Reasons for implementing your project
Prior to this project the Anticoagulation Service CHCP nurses reviewed all patients’ anticoagulation control at every patient consultation identifying factors contributing to poor control and if identified working with patients to address these factors.
Despite this input from the anticoagulation nurses for a variety of reasons poor anticoagulation control persists for a number of patients. The issue of on-going poor anticoagulation control for some patients with AF on warfarin, despite intensive monitoring and education from nurses within the Anticoagulation Service CHCP and the risks associated with this were highlighted to the Clinical Commissioning Group (CCG) who agreed this cohort of patients must be highlighted to their own GP for anticoagulation review with consideration given to stopping or changing anticoagulation therapy dependent on individual patient need.
Following identification of patients that fit the NICE (2015) criteria for poor anticoagulation control, letters were forwarded to patients GP and the patients was informed of this at the next consultation with the Anticoagulation Service.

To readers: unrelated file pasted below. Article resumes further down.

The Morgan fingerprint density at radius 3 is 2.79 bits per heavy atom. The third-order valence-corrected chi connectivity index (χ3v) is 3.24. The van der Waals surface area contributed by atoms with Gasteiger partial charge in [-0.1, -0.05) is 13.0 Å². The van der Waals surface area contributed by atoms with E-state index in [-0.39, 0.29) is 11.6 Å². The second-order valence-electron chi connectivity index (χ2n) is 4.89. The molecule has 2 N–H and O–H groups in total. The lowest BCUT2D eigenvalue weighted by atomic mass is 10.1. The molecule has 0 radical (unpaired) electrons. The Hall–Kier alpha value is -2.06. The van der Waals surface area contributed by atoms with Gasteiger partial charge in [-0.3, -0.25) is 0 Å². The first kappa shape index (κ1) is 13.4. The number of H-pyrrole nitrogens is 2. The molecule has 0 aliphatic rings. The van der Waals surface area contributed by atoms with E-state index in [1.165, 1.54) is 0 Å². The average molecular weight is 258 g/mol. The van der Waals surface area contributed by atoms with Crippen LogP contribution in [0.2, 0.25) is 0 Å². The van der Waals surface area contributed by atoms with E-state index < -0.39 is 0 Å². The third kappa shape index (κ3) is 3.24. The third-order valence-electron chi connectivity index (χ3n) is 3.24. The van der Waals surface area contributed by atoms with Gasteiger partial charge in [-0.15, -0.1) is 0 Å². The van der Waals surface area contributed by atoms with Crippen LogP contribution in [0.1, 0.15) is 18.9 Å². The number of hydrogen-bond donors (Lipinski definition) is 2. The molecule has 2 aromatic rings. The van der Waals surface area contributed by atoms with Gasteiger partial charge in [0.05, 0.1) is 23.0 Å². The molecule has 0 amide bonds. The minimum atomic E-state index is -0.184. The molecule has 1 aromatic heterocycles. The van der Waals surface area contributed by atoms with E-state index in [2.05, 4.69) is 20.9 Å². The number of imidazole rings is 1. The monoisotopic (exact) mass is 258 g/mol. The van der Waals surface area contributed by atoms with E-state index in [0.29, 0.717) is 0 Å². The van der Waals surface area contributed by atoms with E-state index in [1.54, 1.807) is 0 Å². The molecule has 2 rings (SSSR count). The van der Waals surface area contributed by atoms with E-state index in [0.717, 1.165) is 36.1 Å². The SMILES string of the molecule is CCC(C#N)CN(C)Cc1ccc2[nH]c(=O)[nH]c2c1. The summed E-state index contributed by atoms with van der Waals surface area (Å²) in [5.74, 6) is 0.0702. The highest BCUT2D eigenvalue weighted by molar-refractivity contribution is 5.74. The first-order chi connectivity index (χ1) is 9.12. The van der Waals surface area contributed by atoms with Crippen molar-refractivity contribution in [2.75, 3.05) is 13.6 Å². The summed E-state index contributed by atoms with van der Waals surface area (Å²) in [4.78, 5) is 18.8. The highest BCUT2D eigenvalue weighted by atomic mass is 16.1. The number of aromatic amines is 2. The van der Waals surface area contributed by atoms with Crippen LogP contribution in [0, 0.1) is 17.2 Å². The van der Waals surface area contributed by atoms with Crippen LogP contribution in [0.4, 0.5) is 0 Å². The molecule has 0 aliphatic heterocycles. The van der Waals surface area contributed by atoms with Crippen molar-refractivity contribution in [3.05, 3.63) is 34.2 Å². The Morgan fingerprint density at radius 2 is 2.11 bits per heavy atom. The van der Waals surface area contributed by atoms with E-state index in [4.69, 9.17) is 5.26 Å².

At the time of completing this project 57% of patients managed by the Anticoagulation Service CHCP were patients on warfarin for AF, this equate to over 2200 patients. Following retrieval and analysis of the data 23% of patients with AF fit the NICE (2015) criteria for poor anticoagulation control, this equates to 510 patients who were subsequently included in this project as they required review of anticoagulation management with consideration of a switch to a DOAC where appropriate.
Six months data (August-November 2015) was abstracted through a retrospective review of patient electronic case notes which identified patients fitting the criteria for poor anticoagulation and also identified any potential contributory factors. The benefits for patient included a medication review by GP and switching to DOAC if appropriate. Resulting in better Anticoagulation control, less clinic attendances, less medication interactions, less restrictions on diet.